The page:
• A great sign of a healthy gut is having great sleep. The ability to fall asleep easily, sleep for 8-9 hours, and have great quality of sleep where you move through all the stages of sleep, are very much linked to the health of the gut.

5 ways you can have a healthy gut

The good news about a healthy gut is that you can do so much yourself. The starting point need not be complex gut testing, enzymes, and digestive supplements. It should be about cleaning up basis cooking and eating practices. This is the missing link today. So much can be restored by us, at home, with no help. What are these basic practices?

. The first step is to avoid eating too many meals. Ayurveda looks at six stages of digestion which can take six hours. You might even feel hungry in two hours when the digestive process leaves the stomach, but this is not true hunger.

There is something called the migrating moor complex, which are these waves of peristalsis that moves toxins through the gastrointestinal tract every 90 minutes or so. It requires a break from eating for 4-5 hours to work efficiently. Having a 4–5-hour gap between meals is ideal. Eating small meals every two hours can disrupt this mechanism.

  • Avoid drinking cold beverages, especially with your meals. A common practice is to have sodas with heavy meals. All beverages have the element of water, and they do put out the fire of healthy digestion. Cold water constricts the blood vessels of the gut, and anything that constricts means there is poor blood supply, and therefore, suboptimal function.

  • Sit to eat when you are peaceful. Eating your meal after an argument or a high stress meeting is disruptive. While I am sure you will be aware of this age-old wisdom, think about when you might have missed practicing this due to a busy day. It happens to all of us. Taking some time to pause, calm down, take a few deep breaths, and eat without distraction is the best way to optimize gut function.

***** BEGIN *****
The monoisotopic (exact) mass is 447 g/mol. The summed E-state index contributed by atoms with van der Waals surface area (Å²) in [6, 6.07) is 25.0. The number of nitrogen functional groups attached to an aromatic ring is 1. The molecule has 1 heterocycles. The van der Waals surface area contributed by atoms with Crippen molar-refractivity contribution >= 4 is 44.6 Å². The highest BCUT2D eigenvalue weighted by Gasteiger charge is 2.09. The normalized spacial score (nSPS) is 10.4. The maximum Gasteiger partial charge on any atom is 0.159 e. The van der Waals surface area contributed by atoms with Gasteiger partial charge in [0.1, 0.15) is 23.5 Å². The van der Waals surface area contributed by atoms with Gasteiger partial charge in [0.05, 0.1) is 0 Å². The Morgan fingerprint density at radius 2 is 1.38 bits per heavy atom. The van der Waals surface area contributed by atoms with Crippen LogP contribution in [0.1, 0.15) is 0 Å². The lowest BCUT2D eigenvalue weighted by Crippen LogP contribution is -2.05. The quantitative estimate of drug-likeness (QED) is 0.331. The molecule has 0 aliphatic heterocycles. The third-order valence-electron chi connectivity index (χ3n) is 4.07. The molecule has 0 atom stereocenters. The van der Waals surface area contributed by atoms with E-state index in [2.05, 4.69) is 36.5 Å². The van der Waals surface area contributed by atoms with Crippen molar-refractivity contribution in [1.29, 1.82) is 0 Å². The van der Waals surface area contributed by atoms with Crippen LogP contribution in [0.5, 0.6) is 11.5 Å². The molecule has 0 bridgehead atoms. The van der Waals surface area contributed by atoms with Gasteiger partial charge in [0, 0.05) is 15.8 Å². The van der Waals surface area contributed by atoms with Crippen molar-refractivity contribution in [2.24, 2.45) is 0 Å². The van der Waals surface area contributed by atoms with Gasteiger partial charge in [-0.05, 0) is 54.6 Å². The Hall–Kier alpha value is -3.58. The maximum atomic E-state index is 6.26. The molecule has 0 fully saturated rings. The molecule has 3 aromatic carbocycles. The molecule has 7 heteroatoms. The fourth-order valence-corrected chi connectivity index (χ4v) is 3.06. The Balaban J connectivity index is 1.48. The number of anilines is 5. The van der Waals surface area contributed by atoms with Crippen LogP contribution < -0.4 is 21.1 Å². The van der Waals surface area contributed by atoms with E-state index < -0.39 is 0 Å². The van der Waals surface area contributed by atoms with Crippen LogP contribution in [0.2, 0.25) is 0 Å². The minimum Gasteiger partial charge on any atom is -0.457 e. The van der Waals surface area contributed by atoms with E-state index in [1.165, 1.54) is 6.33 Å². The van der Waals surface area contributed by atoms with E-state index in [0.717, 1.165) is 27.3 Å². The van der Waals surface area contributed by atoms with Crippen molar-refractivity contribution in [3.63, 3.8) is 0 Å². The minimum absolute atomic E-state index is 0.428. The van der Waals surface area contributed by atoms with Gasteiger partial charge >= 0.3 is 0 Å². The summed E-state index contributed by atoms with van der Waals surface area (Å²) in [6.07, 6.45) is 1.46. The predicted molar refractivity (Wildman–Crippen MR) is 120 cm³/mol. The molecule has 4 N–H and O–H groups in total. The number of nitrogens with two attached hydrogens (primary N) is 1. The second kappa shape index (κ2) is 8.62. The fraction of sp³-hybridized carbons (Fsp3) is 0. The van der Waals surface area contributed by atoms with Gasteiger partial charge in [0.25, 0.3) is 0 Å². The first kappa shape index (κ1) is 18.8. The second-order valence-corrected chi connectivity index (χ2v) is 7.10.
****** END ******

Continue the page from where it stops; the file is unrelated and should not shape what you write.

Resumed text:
• Eat wholesome meals without the meals being predominantly watery. Smoothies that drive the busy world are not meant to be full meals. It goes back to the element of water and fire. The watery meals can weaken the gut. Eating balanced meals which are cooked, warm, and wholesome support a healthy gut.
weekender ghee
  • Cook with the right fats to stoke that fire. Ghee is a healthy fat that has so many wonderful properties. It is tridoshic, which means that it is great for all body constitutions. It kindles the fire and helps it to burn bright. Optimal digestion means less accumulation of metabolic toxins and therefore, less disease. Poor quality fats that are processed can be detrimental. Good quality fats are proven even by research to feed a healthy and diverse microbiome, which ultimately is the way towards a healthy gut.

A healthy gut is the way to vibrant living. Make these basic practices a part of your life today, and observe as any symptoms start to get less obvious, and eventually go away.

Edited by Megha Reddy

(Disclaimer: The views and opinions expressed in this article are those of the author and do not necessarily reflect the views of YourStory.)